I started when I was young. When I was 7 years, my mother asked if I could draw this photo. I started with pencil. At that time, there were no art classes in the school on the local island. In the school, I was sketching on the paper. People asked if I could paint things for them. When I got to Grade 10, I got to be pretty good. There was a competition for the whole Maldives. I had to go into schools. The competition had a theme of Human Rights so we had to to represent things like domestic violence, etc. I received 3rd place. Then I came to Male. I looked for anybody who taught art, but there was nobody. People suggested going abroad, but I didn’t have the money for that. I continued studying diligently and I went to school for business management. I told my mother that I wanted to have 6 months to do what I wanted. I was 17 years old at the time. I spent all my money (500 rufia) to buy art supplies. I didn’t have good Internet so I went to the library to study books about art. I started painting portraits. I got lots of business doing pencil sketches. I study from my heart, because I love to do it. When I was 18, I wanted to do an exhibition, but I didn’t have the money. But someone saw my work who had a boutique at the Male airport. He also had a school and I started teaching at the school. I could paint a painting in under 8 minutes (and people enjoyed watching me do it). I have painted more than 30,000 paintings. At one point, I had to stop painting and I started driving a taxi, when one of the people I drove was the Director of Cora Cora (Martin). During the ride, I showed my work on the phone and he asked me to paint the Cora Cora paintings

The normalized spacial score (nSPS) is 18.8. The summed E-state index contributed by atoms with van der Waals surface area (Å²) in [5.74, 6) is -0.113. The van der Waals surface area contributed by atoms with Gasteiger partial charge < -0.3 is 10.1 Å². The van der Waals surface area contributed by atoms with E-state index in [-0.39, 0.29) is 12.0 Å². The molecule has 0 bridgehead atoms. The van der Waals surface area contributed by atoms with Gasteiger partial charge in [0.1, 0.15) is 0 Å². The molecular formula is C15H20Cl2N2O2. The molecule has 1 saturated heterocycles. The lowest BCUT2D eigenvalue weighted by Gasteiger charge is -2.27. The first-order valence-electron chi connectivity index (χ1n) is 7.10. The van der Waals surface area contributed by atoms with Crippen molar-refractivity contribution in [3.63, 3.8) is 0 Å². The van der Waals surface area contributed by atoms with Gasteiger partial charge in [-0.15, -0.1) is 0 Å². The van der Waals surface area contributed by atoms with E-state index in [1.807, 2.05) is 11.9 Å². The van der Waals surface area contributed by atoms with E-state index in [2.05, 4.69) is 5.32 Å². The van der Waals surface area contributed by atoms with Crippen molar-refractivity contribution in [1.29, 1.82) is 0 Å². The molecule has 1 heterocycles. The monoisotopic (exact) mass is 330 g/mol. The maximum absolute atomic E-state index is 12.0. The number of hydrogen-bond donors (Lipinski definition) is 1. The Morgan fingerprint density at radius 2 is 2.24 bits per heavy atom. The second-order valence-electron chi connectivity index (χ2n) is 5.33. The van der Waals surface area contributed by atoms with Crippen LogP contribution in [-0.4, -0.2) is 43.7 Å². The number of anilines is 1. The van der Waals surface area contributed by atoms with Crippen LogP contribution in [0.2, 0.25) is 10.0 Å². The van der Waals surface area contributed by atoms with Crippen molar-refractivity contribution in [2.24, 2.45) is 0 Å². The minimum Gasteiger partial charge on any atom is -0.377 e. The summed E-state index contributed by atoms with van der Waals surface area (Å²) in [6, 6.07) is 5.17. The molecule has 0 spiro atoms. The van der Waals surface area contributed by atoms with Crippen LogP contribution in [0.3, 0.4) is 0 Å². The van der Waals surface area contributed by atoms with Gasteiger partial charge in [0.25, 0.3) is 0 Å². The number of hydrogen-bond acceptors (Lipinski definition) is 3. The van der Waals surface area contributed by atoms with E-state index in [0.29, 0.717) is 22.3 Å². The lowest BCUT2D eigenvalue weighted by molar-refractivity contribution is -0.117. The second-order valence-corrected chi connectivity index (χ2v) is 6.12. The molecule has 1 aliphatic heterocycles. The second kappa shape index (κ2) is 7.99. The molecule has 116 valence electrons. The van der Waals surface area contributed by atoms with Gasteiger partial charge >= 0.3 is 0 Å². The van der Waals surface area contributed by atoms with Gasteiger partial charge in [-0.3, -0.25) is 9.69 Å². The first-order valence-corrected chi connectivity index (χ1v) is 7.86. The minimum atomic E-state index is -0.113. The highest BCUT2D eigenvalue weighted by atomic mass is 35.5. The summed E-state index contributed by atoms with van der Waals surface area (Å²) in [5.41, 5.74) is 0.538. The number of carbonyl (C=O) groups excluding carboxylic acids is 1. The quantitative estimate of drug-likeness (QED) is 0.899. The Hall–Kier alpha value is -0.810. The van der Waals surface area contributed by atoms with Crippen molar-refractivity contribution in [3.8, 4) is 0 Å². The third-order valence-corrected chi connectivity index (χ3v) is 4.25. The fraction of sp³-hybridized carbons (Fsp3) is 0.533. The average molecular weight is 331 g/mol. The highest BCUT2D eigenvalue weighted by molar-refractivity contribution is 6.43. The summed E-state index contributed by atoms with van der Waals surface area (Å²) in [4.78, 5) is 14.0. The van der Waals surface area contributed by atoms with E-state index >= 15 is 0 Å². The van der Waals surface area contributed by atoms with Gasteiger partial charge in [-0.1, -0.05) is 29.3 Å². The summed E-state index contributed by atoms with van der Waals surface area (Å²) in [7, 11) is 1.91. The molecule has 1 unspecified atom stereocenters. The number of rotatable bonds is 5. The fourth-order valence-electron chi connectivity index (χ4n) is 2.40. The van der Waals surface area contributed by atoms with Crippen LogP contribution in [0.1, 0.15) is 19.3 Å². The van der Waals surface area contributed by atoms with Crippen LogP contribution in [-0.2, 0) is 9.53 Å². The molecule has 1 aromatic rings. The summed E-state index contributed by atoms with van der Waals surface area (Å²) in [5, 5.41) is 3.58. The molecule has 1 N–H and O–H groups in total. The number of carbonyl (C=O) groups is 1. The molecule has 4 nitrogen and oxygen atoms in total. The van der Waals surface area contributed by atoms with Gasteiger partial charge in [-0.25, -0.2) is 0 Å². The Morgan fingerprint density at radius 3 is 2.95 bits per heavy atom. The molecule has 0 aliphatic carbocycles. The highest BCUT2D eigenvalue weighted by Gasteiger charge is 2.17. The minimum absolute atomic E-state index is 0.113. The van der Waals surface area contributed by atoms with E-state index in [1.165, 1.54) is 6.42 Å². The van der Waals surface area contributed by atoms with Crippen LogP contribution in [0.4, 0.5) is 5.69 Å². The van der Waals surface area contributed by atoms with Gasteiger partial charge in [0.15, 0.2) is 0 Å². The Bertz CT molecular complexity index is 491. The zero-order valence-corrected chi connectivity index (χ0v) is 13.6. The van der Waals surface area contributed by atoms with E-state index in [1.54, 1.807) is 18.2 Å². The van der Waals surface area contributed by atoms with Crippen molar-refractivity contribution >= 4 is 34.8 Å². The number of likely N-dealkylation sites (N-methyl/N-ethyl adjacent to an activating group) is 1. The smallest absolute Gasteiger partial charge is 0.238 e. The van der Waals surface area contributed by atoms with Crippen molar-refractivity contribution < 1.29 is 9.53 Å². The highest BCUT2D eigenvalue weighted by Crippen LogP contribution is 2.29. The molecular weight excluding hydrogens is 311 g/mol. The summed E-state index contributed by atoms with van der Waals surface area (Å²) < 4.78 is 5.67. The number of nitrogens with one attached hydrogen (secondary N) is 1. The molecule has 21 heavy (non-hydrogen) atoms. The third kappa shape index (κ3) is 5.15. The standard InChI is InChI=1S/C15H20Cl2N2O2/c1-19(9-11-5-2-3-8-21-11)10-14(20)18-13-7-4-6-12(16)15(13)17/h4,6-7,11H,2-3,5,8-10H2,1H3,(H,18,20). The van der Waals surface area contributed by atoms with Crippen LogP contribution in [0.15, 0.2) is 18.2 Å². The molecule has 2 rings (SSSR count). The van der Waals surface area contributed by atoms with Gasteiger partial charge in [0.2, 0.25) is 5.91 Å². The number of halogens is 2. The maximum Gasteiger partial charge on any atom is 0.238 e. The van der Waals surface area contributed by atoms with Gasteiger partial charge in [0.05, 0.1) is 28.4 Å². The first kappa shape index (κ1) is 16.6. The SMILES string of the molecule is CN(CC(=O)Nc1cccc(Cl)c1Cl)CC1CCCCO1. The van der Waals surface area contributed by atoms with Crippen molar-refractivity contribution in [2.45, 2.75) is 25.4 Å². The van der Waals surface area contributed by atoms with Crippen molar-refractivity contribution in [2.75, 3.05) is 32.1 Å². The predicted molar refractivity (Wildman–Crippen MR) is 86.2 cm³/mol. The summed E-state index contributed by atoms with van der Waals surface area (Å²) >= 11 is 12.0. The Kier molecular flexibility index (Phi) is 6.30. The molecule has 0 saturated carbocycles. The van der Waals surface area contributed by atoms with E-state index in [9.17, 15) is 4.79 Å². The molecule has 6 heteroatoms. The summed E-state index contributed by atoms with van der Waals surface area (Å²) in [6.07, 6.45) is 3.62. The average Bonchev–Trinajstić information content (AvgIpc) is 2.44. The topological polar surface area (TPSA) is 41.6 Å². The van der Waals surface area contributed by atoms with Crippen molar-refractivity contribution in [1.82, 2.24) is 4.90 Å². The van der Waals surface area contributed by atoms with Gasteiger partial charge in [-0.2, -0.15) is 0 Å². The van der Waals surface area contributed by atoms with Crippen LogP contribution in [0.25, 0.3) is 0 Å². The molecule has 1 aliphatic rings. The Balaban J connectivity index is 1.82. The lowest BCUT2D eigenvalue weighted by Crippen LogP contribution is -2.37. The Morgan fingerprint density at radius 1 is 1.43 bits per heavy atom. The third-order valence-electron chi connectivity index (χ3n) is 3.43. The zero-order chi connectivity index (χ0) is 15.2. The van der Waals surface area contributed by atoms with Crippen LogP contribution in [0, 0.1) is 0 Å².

- Who are some of your favorite artists and influences?
My wife Sheeneez. She is a good observer so she guides me through making my work more perfect. She has lots of great ideas.
- How did you meet?
When I was 17 years, I went library to gather information for an art class. I saw her in the library and saw this beautiful girl. I fell in love at first sight. So I decided to draw her face and give it to her. On the pictures, I wrote my phone number and gave it to her. She messaged me 6 months later and we have been together ever since.